Anorexia isn’t a diet, although many people seem to assume that it is. Anorexia is not something that girls do to try and look skinny like the models in those glossy fashion magazines. Anorexia is not about getting attention or about a confused girl “going” through a phase. Anorexia is an eating disorder; and definitely not a synonym for “thin,” or “skinny bitch.”
I have anorexia and I’m not ashamed at all to admit it; but it wasn’t always that way. I used to walk around all of the time secretly ashamed that I starved myself to the point that I had to be hospitalized for two weeks when I was a teenager. I used to be ashamed that I spent half of my teenage years feeling guilty for putting food in my mouth. And I used to be ashamed to admit to anyone, including myself, that I still struggled with anorexia as an adult.
I stopped being ashamed when I discovered why I was anorexic in the first place. I stopped being ashamed when I realized that my eating disorder had absolutely nothing to do with wanting to be skinny or a deep desire to fit into the latest fashions. It had nothing to do with going through a phase and wanting attention from my family or peers. It had everything to do with needing to have control over some part of my chaotic life.
When I was hospitalized for anorexia as a teenager, and I sat in group therapy and listened to the stories of everyone suffering from anorexia, it became very apparent that we all needed one thing in our lives: control. I remember a woman who would bring a box of Teddy Grahams to each meeting and chew them up and spit them out into a napkin; her husband was cheating on her. I remember a man who starved himself because his boss was a bully. And I remember the young girl my age who starved herself because her dad wouldn’t stop raping her.
Not everyone who is anorexic is getting raped, cheated on, or bullied. Those of us who suffer from this disorder have very personal reasons as to why anorexia crept into our brains and took over our lives. I allowed anorexia to take over my life when I was fourteen years old and I was unable to cope with the constant physical and mental abuse being inflicted on me by my mother. I had been abused by my mother my entire childhood and I was weary of the punches, the slaps, the torture, and the constant mental abuse she pummeled onto me on a daily basis. Anorexia crept into my life and took over my brain when I saw nothing but a dark, abusive tunnel ahead of me with no light at the end.
I may not have been able to control my mother, I may have not been able to control what she did to my body or control the horrible words that came out of her mouth; but I could control those numbers on the scale and I could control what went into MY mouth. Anorexia wasn’t about getting skinny; it was about feeling powerful about some part of my life. I’ll never forget my early days of anorexia and lying in bed at night, hearing my stomach rumble from a lack of food. I absolutely loved that rumble because it took my mind off of the pain from my latest beating and it made me feel some control over my own body.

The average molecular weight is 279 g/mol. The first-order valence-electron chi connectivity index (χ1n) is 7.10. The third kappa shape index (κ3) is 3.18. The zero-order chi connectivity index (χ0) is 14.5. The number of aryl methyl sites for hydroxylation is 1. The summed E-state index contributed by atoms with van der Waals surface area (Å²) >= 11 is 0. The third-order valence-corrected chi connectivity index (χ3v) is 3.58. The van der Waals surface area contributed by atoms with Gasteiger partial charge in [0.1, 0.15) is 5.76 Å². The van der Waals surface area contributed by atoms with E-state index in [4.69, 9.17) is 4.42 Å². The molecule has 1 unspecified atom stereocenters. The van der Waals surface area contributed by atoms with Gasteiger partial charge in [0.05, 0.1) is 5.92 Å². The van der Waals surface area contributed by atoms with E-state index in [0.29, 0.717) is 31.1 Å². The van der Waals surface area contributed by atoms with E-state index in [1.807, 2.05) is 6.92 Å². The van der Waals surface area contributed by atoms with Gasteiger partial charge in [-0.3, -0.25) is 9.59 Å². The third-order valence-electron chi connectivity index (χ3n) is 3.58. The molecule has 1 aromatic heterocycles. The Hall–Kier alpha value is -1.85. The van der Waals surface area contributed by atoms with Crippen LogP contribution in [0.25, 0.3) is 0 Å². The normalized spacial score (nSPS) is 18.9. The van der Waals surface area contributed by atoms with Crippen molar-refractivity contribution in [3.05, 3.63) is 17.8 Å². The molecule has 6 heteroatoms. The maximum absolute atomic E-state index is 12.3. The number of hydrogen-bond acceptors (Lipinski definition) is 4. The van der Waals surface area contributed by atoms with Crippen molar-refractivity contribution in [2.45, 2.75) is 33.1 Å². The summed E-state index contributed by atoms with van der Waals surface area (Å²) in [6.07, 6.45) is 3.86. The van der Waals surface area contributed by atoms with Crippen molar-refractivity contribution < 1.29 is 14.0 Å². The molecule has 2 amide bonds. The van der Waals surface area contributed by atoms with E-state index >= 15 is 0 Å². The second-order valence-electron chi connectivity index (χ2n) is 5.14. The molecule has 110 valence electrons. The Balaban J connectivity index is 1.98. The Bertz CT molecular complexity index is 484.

Sometimes; when everything in my life seems to be falling apart, I restrict food because I know it’s my quick fix. I know that when I feel that familiar rumble in my stomach, I won’t focus on my other pain quite so much. Some people take a drink to deal with pain; I skip breakfast, lunch and dinner. Different strokes for different folks, I guess.
But that’s not how life works; every time something gets hard, it’s not acceptable to inflict pain on ourselves because of it. We are shortchanging ourselves and those who love us each time we allow anorexia to creep back into our brains. We can take control of our lives without punishing our bodies at the same time.
Those of you reading this who are adult anorexics like me—I understand. I understand that there will always be relapses because anorexia is like a computer virus that infects our brains and we never get the anti-virus. I understand that the first thing we think of when things are rough is restricting food and starving ourselves. I understand that many of us have silent battles in our heads when we sit down to a meal and feel shame when we put food into our mouths. I understand that in a world of unknowns, anorexia is a known. Anorexia was our shelter in our time of need, and continues to provide a roof over our head for us as adults.
But you know what I’ve learned and what has helped me? If I allow myself to be vulnerable, trusting, and use people to comfort me or help me instead of focusing on food, I can have an easier day and maybe, just maybe, I’ll be able to eat dinner that night. If I allow myself to feel and experience every emotion that comes my way, I might be able to look at myself in the mirror the next day. I’ve learned to throw away the scale and never think about what number I am. I’ve learned that healthy exercise helps keep my anorexic thoughts at bay and that a support network is an absolute necessity. Anorexia is not something that you can conquer alone and it is not something that you can battle by yourself.
To those of you suffering—please remember that nobody is perfect; we all have bad days, imperfections, and insecurities. We all have things that we cling onto throughout our lives for security; but anorexia should not be one of them. Remember it’s ok to not be in control; if I’ve learned anything about life; it’s that the universe has a funny way of working things out for all of us.